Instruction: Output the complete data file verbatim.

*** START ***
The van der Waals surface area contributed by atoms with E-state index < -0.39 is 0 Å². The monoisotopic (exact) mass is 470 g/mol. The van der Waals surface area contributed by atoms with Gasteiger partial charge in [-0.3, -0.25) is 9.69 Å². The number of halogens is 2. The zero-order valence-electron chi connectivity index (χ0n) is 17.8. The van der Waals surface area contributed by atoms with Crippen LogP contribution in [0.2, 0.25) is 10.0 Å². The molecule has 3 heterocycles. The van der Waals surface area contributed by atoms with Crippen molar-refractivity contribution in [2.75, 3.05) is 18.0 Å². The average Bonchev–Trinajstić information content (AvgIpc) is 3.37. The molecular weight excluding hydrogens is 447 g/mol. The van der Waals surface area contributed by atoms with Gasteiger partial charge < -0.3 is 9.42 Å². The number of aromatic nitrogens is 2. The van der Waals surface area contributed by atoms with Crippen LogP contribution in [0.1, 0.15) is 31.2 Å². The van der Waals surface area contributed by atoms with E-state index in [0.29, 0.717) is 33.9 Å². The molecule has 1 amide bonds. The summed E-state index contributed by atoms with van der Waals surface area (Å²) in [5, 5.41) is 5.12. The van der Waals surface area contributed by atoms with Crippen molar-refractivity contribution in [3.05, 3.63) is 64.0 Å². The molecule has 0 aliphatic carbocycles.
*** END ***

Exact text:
The van der Waals surface area contributed by atoms with E-state index < -0.39 is 0 Å². The monoisotopic (exact) mass is 470 g/mol. The van der Waals surface area contributed by atoms with Gasteiger partial charge in [-0.3, -0.25) is 9.69 Å². The number of halogens is 2. The zero-order valence-electron chi connectivity index (χ0n) is 17.8. The van der Waals surface area contributed by atoms with Crippen LogP contribution in [0.2, 0.25) is 10.0 Å². The molecule has 3 heterocycles. The van der Waals surface area contributed by atoms with Crippen molar-refractivity contribution in [2.75, 3.05) is 18.0 Å². The average Bonchev–Trinajstić information content (AvgIpc) is 3.37. The molecular weight excluding hydrogens is 447 g/mol. The van der Waals surface area contributed by atoms with Gasteiger partial charge < -0.3 is 9.42 Å². The number of aromatic nitrogens is 2. The van der Waals surface area contributed by atoms with Crippen LogP contribution in [0.1, 0.15) is 31.2 Å². The van der Waals surface area contributed by atoms with E-state index in [0.29, 0.717) is 33.9 Å². The molecule has 1 amide bonds. The summed E-state index contributed by atoms with van der Waals surface area (Å²) in [5, 5.41) is 5.12. The van der Waals surface area contributed by atoms with Crippen molar-refractivity contribution in [3.05, 3.63) is 64.0 Å². The molecule has 0 aliphatic carbocycles.